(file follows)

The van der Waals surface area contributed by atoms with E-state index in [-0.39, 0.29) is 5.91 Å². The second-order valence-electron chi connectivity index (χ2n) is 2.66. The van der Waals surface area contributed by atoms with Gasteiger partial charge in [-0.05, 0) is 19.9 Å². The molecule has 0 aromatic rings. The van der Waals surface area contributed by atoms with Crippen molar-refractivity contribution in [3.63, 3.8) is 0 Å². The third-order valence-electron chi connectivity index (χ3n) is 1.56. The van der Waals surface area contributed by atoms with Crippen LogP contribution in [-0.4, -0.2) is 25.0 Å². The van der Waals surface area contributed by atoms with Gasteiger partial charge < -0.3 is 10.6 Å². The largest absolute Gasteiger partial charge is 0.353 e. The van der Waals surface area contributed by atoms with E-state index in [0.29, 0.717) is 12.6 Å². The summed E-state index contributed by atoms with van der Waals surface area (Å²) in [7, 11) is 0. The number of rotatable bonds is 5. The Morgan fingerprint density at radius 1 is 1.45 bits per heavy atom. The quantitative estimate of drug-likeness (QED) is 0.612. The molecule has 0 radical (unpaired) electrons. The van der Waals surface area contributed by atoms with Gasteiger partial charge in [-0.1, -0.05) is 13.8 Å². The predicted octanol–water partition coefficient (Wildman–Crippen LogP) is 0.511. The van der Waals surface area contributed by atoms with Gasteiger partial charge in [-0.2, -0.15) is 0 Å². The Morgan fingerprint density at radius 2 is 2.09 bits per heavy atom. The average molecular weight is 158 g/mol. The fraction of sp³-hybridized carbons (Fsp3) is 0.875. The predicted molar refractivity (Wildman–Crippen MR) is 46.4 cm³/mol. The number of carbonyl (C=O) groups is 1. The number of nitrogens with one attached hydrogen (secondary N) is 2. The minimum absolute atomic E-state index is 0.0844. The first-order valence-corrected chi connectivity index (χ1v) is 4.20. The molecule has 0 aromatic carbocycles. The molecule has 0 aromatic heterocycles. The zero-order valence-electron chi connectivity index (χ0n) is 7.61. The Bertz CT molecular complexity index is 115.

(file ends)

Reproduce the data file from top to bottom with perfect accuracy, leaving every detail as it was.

The van der Waals surface area contributed by atoms with E-state index in [-0.39, 0.29) is 5.91 Å². The second-order valence-electron chi connectivity index (χ2n) is 2.66. The van der Waals surface area contributed by atoms with Gasteiger partial charge in [-0.05, 0) is 19.9 Å². The molecule has 0 aromatic rings. The van der Waals surface area contributed by atoms with Crippen molar-refractivity contribution in [3.63, 3.8) is 0 Å². The third-order valence-electron chi connectivity index (χ3n) is 1.56. The van der Waals surface area contributed by atoms with Crippen LogP contribution in [-0.4, -0.2) is 25.0 Å². The van der Waals surface area contributed by atoms with Gasteiger partial charge < -0.3 is 10.6 Å². The largest absolute Gasteiger partial charge is 0.353 e. The van der Waals surface area contributed by atoms with E-state index in [0.29, 0.717) is 12.6 Å². The summed E-state index contributed by atoms with van der Waals surface area (Å²) in [7, 11) is 0. The number of rotatable bonds is 5. The Morgan fingerprint density at radius 1 is 1.45 bits per heavy atom. The quantitative estimate of drug-likeness (QED) is 0.612. The molecule has 0 radical (unpaired) electrons. The van der Waals surface area contributed by atoms with Gasteiger partial charge in [-0.1, -0.05) is 13.8 Å². The predicted octanol–water partition coefficient (Wildman–Crippen LogP) is 0.511. The van der Waals surface area contributed by atoms with Gasteiger partial charge in [-0.2, -0.15) is 0 Å². The Morgan fingerprint density at radius 2 is 2.09 bits per heavy atom. The average molecular weight is 158 g/mol. The fraction of sp³-hybridized carbons (Fsp3) is 0.875. The predicted molar refractivity (Wildman–Crippen MR) is 46.4 cm³/mol. The number of carbonyl (C=O) groups is 1. The number of nitrogens with one attached hydrogen (secondary N) is 2. The minimum absolute atomic E-state index is 0.0844. The first-order valence-corrected chi connectivity index (χ1v) is 4.20. The molecule has 0 aromatic carbocycles. The molecule has 0 aromatic heterocycles. The zero-order valence-electron chi connectivity index (χ0n) is 7.61. The Bertz CT molecular complexity index is 115.